HOW DO I GET STARTED?
Bikes and basic equipment
When considering buying a bike, sizing is very important as is what you want to do with it IE: Racing, Freestyle or Dirt. There are specific bikes for the different disciplines of BMX, but also there are models of bikes that crossover to allow you to do all. You could race on a Dirt bike or Freestyle bike.
BMX racing is a good place to start for young beginners to learn bike handling skills and will give you a safe environment with club support and advice. Frame sizes for 20” race bikes come in all sizes from Micro mini(3-5 years old), Mini(5-8), Junior(8-13), Pro (14+) and Pro XL & XXL for taller/older riders.
A good bike shop will advise on sizes, and experienced racers at your local BMX club will be able to give you advice too. For getting started it does not have to be a £1,000 machine, as there are good second hand bikes, and most of the good bike companies make cheap starter bikes at around £200-300.
NOTE: For Racing you will have to remove pegs, chainguards and kickstands.
A good helmet is vital to do any form of BMX. You can get a basic Dirt/Skateboard style helmet, ( NOTE: Not allowed for BMX Racing.), or you can go straight to the full face for total protection, this version is favoured by Racers and Ramp/Vert riders. Sizing again is critical as helmets need to fit snug and are dangerous if too big.
Buying a used helmet is not advisable, but if you must, check very carefully for any cracks and wear.
A good, strong pair of full-finger cycling gloves save your hands from falls and help grip when riding. They also protect your hands from nasty callouses. For Racing, the minimum you will need, is a long sleeve jersey or sweat top and long trousers or Jeans. The next most important area is the feet. It is best to wear soft- soled skateboard type shoes/trainers to gain good feel and grip on the pedals.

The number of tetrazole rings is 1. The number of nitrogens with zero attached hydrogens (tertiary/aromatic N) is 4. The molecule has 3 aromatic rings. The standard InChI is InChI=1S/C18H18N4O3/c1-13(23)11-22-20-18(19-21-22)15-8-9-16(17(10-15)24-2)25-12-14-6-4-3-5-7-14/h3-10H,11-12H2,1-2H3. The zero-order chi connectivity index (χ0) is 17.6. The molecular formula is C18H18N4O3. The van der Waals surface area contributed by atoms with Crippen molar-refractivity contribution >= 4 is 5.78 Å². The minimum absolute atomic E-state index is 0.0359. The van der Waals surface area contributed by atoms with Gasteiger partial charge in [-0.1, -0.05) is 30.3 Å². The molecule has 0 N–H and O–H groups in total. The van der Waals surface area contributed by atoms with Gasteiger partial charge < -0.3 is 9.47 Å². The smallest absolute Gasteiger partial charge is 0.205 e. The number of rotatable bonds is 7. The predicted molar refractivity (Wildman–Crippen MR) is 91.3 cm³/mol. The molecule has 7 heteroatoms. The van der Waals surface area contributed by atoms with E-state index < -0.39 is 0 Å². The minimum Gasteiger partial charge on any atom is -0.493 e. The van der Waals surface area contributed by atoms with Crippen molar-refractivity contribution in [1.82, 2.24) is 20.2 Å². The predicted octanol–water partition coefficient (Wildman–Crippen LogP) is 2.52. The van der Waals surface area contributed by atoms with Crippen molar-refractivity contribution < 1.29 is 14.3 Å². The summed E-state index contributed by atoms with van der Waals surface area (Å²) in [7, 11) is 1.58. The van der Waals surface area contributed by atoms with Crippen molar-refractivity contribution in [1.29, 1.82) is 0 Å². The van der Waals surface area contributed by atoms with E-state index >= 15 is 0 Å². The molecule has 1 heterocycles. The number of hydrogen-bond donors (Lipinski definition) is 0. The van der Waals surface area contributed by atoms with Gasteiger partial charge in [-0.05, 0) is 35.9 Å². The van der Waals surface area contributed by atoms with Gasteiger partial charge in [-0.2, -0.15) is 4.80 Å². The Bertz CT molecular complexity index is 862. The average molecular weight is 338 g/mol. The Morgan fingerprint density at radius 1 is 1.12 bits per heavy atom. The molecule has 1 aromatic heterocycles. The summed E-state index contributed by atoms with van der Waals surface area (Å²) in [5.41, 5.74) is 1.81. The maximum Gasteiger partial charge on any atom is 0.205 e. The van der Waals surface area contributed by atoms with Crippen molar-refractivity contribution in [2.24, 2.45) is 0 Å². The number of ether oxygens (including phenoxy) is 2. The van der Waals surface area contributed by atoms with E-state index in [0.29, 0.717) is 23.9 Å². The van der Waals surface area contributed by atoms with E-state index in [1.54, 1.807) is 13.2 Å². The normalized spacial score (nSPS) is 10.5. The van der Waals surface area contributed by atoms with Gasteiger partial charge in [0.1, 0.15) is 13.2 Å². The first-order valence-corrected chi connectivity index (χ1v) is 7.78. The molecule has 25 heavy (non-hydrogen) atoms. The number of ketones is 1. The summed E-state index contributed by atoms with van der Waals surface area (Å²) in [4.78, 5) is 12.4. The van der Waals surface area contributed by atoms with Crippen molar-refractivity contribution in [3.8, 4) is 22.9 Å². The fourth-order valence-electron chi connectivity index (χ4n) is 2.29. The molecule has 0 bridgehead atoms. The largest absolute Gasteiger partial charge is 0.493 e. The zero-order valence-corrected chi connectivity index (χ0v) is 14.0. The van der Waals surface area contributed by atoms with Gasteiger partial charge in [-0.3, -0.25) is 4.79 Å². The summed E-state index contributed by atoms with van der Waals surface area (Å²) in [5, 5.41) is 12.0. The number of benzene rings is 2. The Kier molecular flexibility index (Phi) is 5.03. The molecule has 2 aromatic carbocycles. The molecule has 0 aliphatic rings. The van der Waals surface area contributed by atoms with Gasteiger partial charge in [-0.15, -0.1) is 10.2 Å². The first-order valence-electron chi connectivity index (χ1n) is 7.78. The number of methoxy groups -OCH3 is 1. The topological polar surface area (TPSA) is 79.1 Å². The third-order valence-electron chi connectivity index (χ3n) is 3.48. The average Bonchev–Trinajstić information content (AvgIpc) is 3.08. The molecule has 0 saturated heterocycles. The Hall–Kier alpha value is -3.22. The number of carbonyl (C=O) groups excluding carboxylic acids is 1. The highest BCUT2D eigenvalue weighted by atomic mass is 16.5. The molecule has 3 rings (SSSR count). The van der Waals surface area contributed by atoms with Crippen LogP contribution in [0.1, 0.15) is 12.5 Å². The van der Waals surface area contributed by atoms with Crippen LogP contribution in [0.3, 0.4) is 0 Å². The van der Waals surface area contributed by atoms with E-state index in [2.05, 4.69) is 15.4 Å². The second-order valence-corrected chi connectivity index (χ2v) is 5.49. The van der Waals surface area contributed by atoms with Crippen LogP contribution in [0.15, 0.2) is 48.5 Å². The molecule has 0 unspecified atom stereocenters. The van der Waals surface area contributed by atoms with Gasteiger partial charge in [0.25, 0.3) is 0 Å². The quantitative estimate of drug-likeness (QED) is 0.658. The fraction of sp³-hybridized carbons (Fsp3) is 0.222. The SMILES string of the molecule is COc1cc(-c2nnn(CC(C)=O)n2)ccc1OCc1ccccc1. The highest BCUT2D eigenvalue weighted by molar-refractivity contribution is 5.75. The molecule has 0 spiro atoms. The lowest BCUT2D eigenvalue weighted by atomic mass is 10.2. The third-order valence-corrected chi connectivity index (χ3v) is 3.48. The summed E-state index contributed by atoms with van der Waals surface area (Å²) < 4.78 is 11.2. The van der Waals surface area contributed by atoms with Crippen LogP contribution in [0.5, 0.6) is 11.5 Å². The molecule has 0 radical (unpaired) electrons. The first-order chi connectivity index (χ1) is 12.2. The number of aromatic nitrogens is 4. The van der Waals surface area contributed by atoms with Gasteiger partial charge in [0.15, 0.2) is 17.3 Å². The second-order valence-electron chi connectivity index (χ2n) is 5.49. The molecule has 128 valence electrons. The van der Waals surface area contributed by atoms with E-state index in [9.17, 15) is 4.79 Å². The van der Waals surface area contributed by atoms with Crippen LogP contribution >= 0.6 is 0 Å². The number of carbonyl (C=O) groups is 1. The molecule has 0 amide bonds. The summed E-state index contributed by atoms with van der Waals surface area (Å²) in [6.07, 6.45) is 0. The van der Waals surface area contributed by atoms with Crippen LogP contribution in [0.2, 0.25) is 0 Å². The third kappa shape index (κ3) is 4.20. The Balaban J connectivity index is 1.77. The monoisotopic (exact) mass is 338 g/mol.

Most BMX Clubs can loan helmets and gloves to let new riders use at their events. Race Meetings are also a good place to find second hand bargains on protective equipment.
What else do I need ?
Elbow and Knee pads are another part of the kit that will save injury and make the rider feel safer. Racers sometimes use goggles, like the Moto-X variety for eye protection. Both Racers and Freestylers can buy specific knee and elbow pads suited to their different requirements.
You will also need a padset for your bike in order to race. The pads cover the stem, handlebar-tube and top-tube of frame.
You need to make sure your bike is safe and running correctly to achieve the best results. Check your chain is not slack, your wheels are not loose and that you have enough air in the tyres and that your brake(s) work !. Also make sure your headset and stem are not loose.
When arriving at the trails/skatepark or track, take time out to watch the other riders. You can learn a lot from watching how the more experienced riders negotiate the jumps/ramps. Also don't be afraid to talk to the other riders to get advice and tips.
Like all sports, practice and training to become a competent rider takes time.
Take one step at a time and enjoy it.
Always choose a safe place to ride, also go somewhere where it is not going to bother or upset others.